Why Honor Sad Days?

You know that feeling you get in the pit of your stomach on a Sunday night? The one that reminds you tomorrow is not like today and it might be a little hard to handle? January 28th is like that for me every year. But I’m not staring down a Monday, I’m anticipating the anniversary of the day my mother died. This day is hard for me and, admittedly, sad. So, if it’s hard and sad, why would I choose to honor it every year? Why do some of us choose to take a day and let the sadness and the history wash over us? I think the answer for me, at least in part, is not just to honor the loved one, but also to remember the path taken back from grief.1931411_675265510349_2181_n

On January 29th, 2009, I was sitting in a statistics class not really paying attention. I was day-dreaming (even though it was a night class). My parents were heading to California to see my brother and sister-in-law and I was jealous. I wanted to go (insert childish foot stomp here). So, when my phone rang and I saw that it was my brother, I had two immediate emotions; embarrassment because my phone rang in the middle of class and annoyance because my brother was going to tell me how much fun they were having. I turned the phone off and let it go to voicemail. At our break, I called back, ready to hear about how they were preparing to go to dinner, have fun and enjoy a glass of wine.  Assholes. Instead, my brother’s somewhat panicked voice answered- “Have you talked to Mom?” No, I replied. I hadn’t since the previous night. Which, as my wheels started to turn, was odd. She would normally have called from the airport in the morning and then again during her layover in Chicago. Why hadn’t she called? Why hadn’t I thought to call her? These two questions would become some of the basis of my guilt and frustration.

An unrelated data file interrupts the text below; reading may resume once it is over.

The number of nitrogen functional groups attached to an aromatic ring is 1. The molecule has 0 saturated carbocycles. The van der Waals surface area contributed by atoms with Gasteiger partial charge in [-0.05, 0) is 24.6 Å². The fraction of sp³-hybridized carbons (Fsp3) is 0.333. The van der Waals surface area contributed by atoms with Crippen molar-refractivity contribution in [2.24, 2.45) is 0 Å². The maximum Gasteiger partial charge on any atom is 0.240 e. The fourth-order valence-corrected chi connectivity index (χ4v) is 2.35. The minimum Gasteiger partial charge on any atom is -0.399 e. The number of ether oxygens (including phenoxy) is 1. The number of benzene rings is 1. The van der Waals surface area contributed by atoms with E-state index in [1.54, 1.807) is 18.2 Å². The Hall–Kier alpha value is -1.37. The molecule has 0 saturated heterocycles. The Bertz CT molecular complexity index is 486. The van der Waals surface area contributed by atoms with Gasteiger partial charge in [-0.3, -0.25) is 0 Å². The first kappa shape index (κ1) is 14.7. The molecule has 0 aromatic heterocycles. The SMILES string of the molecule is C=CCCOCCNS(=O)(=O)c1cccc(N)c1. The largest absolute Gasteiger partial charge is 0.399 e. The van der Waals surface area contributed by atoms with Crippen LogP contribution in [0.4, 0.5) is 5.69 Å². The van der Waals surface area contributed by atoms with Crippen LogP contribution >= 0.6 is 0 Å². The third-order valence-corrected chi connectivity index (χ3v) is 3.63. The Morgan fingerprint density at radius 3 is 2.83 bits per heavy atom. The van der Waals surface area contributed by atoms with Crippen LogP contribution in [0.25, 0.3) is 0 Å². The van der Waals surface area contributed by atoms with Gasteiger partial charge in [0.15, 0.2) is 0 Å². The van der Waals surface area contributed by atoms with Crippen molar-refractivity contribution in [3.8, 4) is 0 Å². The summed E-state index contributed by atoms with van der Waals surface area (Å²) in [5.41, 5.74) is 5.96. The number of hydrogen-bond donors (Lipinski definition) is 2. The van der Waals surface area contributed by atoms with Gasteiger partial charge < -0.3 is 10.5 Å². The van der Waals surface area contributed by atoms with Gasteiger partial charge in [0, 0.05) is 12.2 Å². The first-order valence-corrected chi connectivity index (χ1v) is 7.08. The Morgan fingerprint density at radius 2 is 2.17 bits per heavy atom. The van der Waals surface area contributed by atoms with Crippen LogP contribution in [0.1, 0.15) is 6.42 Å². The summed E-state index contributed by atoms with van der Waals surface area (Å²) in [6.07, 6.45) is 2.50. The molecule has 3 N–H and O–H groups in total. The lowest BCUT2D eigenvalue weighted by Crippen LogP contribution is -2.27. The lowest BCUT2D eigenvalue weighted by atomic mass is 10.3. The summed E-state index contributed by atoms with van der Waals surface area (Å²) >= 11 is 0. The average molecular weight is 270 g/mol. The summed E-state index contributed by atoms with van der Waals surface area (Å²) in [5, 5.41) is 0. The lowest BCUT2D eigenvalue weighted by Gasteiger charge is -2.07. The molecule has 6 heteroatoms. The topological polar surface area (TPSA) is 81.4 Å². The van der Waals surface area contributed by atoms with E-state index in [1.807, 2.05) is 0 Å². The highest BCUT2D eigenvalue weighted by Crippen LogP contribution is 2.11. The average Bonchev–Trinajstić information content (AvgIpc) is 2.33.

Over the next few hours, communicating back and forth across the country, calling friends and neighbors, trying hospitals, cab companies, and airline operators, I finally got a call from my dad.  “Mom’s dead.” What. The. Fuck. How could that possibly be fucking true? I cried. I fell on the floor. I lost control. My then boyfriend, called my boss- “Sarah won’t be at work tomorrow.” He called the airlines- “We need tickets as early in the morning as you have them.” I called my friend- “Halbe? It’s Sarah. My mom died. What should I pack? What do I take home when my mom died?”

Somehow I got home. I threw up a few times on the trip home. I cried every few minutes. And then, I stopped. And I started to methodically make the calls that would take up 3 hours of my time on January 30th. “Uncle Ted? Uncle Keath? Uncle Jeff? Ann? Sean? Mrinal? etc etc…Mom died.” I started to forget how hard it was to say. I felt like you do when you eat too many sour patch kids…my tongue was numb from repeating this awful phrase. Then came the family, the friends, the calls, the flowers, the casseroles and the hugs. None of them helped. I just wanted my mom.

The next three weeks flew by like a blur- memorials, pictures, plane flights, car trips, dinners out staring at each other, tears, anger and more fucking hugs. I wanted to scream. I wanted to throw a tantrum. I wanted to punch something. I wanted to stay in bed with the blanket over my head.  But, instead, I put on my big girl pants and marched right into the sea of well wishers to receive the love they brought. I hugged back but it was robotic. I was on autopilot.